"Andy Warhol began as a commercial illustrator, and a very successful
one, doing jobs like shoe ads for I. Miller in a stylish blotty line that
derived from Ben Shahn. He first exhibited in an art gallery in 1962, when
the Ferus Gallery in Los Angeles showed his 32 Campbell's Soup Cans, 1961-62.
From then on, most of Warhol's best work was done over a span of about six
years, finishing in 1968, when he was shot.
It all flowed from one central insight: that in a culture
glutted with information, where most people experience most things at second
or third hand through TV and print, through images that become banal and
disassociated by repeated again and again and again, there is role for affectless
You no longer need to be hot and full of feeling. You can be supercool,
like a slightly frosted mirror. Not that Warhol worked this out; he didn't
have to. He felt it and embodied it.
He was a conduit for a sort of collective American state of mind in which
celebrity - the famous image of a person, the famous brand name - had completely
replaced both sacredness and solidity. Earlier artists, like Monet, had
painted the same motif in series in order to display minute discriminations
of perception, the shift of light and color form hour to hour on a haystack,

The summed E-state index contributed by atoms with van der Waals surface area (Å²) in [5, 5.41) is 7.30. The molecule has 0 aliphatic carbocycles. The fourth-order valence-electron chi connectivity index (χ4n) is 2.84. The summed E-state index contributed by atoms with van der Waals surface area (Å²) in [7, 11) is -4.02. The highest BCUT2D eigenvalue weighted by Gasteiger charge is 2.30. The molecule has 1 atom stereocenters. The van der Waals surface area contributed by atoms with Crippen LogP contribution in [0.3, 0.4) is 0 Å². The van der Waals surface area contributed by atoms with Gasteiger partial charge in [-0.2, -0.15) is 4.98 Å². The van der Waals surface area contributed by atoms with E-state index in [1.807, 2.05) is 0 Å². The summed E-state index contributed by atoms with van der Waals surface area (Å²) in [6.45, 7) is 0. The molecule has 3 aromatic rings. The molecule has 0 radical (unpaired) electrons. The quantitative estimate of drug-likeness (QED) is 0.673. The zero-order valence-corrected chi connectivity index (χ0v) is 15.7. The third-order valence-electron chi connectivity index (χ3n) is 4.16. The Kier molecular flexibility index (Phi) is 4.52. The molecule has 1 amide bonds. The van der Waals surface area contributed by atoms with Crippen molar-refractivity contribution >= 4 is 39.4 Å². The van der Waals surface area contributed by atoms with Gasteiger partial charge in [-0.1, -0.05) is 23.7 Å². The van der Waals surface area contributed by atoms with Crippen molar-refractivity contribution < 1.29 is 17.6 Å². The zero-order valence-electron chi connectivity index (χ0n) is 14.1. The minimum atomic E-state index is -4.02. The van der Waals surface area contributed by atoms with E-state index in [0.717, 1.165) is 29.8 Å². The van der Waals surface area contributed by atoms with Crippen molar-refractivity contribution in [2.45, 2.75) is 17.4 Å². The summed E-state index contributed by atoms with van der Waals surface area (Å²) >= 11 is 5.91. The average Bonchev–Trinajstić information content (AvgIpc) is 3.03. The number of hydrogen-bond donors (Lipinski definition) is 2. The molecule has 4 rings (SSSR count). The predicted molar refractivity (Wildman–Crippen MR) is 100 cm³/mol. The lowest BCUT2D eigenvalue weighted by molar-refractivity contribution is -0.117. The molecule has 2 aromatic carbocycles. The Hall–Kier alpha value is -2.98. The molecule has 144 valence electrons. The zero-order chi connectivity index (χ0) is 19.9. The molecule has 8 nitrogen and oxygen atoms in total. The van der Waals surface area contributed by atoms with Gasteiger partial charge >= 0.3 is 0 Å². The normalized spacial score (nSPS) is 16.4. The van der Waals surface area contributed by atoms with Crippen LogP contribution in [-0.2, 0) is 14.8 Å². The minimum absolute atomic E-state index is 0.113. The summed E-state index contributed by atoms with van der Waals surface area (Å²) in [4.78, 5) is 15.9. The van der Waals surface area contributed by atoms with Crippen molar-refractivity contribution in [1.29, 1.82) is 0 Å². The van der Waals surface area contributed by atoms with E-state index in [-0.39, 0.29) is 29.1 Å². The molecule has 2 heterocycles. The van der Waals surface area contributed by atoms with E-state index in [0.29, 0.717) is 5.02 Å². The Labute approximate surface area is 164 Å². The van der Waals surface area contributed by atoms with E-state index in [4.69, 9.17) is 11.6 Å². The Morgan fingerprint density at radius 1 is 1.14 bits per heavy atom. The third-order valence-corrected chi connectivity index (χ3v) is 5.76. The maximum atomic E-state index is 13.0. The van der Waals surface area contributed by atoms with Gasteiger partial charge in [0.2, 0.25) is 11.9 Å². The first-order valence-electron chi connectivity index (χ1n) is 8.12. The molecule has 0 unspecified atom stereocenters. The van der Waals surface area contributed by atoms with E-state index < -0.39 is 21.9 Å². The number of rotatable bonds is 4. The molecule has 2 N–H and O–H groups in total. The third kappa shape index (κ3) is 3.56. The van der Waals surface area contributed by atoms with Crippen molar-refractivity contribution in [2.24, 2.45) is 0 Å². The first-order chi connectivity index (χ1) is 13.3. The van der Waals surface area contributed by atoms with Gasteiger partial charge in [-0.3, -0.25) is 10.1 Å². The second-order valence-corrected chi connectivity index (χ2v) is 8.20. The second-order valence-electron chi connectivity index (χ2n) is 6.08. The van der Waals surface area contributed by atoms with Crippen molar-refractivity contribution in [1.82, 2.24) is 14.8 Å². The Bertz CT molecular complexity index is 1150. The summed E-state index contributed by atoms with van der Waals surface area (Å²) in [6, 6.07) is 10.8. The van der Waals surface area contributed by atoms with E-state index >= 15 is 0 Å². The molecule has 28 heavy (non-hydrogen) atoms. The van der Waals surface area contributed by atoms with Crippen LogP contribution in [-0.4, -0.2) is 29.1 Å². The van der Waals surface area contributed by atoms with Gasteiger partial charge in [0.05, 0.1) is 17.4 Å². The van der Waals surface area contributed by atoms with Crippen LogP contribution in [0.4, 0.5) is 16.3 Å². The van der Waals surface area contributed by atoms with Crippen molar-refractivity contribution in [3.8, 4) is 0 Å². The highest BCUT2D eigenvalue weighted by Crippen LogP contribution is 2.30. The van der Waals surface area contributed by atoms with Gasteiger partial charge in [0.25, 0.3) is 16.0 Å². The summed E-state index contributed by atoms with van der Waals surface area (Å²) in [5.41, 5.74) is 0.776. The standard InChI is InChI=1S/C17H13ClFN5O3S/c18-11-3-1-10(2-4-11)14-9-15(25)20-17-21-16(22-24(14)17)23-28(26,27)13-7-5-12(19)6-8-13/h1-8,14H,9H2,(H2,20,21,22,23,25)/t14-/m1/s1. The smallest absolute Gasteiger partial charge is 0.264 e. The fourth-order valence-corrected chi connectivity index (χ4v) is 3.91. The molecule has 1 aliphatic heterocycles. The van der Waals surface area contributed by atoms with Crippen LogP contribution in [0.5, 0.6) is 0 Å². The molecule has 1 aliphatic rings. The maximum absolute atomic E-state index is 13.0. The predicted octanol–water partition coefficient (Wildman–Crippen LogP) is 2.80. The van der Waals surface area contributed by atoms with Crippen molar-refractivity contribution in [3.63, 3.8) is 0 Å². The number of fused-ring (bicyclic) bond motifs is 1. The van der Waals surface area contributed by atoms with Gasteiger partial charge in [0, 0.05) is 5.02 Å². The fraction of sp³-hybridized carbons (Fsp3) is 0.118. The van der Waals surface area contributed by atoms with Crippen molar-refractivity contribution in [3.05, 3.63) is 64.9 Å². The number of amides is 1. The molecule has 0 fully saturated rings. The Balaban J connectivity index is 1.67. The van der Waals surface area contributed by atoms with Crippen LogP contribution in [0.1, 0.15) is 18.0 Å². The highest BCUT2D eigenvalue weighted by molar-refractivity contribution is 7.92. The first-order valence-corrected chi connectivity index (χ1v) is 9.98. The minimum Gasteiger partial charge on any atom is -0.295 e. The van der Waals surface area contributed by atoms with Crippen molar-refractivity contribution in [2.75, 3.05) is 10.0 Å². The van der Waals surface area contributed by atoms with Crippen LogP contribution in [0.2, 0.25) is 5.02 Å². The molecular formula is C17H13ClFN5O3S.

and how these could be recorded by the subtlety of eye and hand. Warhol's
thirty-two soup cans are about nothing of the kind. They are about sameness
(though with different labels): same brand, same size, same paint surface,
same fame as product. They mimic the condition of mass advertising, out
of which his sensibility had grown.
They are much more deadpan than the object which may have partly inspired
them, Jasper Johns's pair of bronze Ballantine ale cans. This affectlessness,
this fascinated and yet indifferent take on the object, became the key to
Warhol's work; it is there in the repetition of stars' faces (Liz, Jackie,
Marilyn, Marlon, and the rest), and as a record of the condition of being
an uninvolved spectator it speaks eloquently about the condition of image
overload in a media saturated culture. Warhol extended it by using silk
screen, and not bothering to clean up the imperfections of the print: those
slips of the screen, uneven inkings of the roller, and general graininess.
What they suggested was not the humanizing touch of the hand but the pervasiveness
of routine error and of entropy..."
- From "American Visions", by Robert Hughes